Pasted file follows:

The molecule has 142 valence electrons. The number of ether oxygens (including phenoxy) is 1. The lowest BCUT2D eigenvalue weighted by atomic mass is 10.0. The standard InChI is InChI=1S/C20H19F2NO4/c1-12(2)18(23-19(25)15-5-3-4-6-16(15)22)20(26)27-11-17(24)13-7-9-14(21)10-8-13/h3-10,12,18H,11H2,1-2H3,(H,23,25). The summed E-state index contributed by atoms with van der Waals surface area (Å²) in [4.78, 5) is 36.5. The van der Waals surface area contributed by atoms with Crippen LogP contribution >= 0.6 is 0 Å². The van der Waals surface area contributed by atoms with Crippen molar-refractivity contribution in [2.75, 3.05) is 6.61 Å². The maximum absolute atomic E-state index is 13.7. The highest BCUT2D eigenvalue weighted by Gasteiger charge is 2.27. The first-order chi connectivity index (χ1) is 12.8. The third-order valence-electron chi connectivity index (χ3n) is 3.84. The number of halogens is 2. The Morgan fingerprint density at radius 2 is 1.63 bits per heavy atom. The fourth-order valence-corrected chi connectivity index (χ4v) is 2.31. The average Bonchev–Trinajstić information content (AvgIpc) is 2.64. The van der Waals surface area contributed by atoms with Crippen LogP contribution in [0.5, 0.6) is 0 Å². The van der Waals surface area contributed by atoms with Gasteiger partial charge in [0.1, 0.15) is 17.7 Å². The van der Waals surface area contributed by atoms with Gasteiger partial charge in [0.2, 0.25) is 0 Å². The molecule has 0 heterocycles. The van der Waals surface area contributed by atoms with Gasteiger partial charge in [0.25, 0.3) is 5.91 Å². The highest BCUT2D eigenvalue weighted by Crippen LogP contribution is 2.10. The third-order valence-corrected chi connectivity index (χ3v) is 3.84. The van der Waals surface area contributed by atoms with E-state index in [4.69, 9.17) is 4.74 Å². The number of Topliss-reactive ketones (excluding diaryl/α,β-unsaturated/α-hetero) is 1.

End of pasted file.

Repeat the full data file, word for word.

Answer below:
The molecule has 142 valence electrons. The number of ether oxygens (including phenoxy) is 1. The lowest BCUT2D eigenvalue weighted by atomic mass is 10.0. The standard InChI is InChI=1S/C20H19F2NO4/c1-12(2)18(23-19(25)15-5-3-4-6-16(15)22)20(26)27-11-17(24)13-7-9-14(21)10-8-13/h3-10,12,18H,11H2,1-2H3,(H,23,25). The summed E-state index contributed by atoms with van der Waals surface area (Å²) in [4.78, 5) is 36.5. The van der Waals surface area contributed by atoms with Crippen LogP contribution >= 0.6 is 0 Å². The van der Waals surface area contributed by atoms with Crippen molar-refractivity contribution in [2.75, 3.05) is 6.61 Å². The maximum absolute atomic E-state index is 13.7. The highest BCUT2D eigenvalue weighted by Gasteiger charge is 2.27. The first-order chi connectivity index (χ1) is 12.8. The third-order valence-electron chi connectivity index (χ3n) is 3.84. The number of halogens is 2. The Morgan fingerprint density at radius 2 is 1.63 bits per heavy atom. The fourth-order valence-corrected chi connectivity index (χ4v) is 2.31. The average Bonchev–Trinajstić information content (AvgIpc) is 2.64. The van der Waals surface area contributed by atoms with Crippen LogP contribution in [0.5, 0.6) is 0 Å². The van der Waals surface area contributed by atoms with Gasteiger partial charge in [0.1, 0.15) is 17.7 Å². The van der Waals surface area contributed by atoms with Gasteiger partial charge in [0.2, 0.25) is 0 Å². The molecule has 0 heterocycles. The van der Waals surface area contributed by atoms with Gasteiger partial charge in [0.25, 0.3) is 5.91 Å². The highest BCUT2D eigenvalue weighted by Crippen LogP contribution is 2.10. The third-order valence-corrected chi connectivity index (χ3v) is 3.84. The van der Waals surface area contributed by atoms with E-state index in [4.69, 9.17) is 4.74 Å². The number of Topliss-reactive ketones (excluding diaryl/α,β-unsaturated/α-hetero) is 1.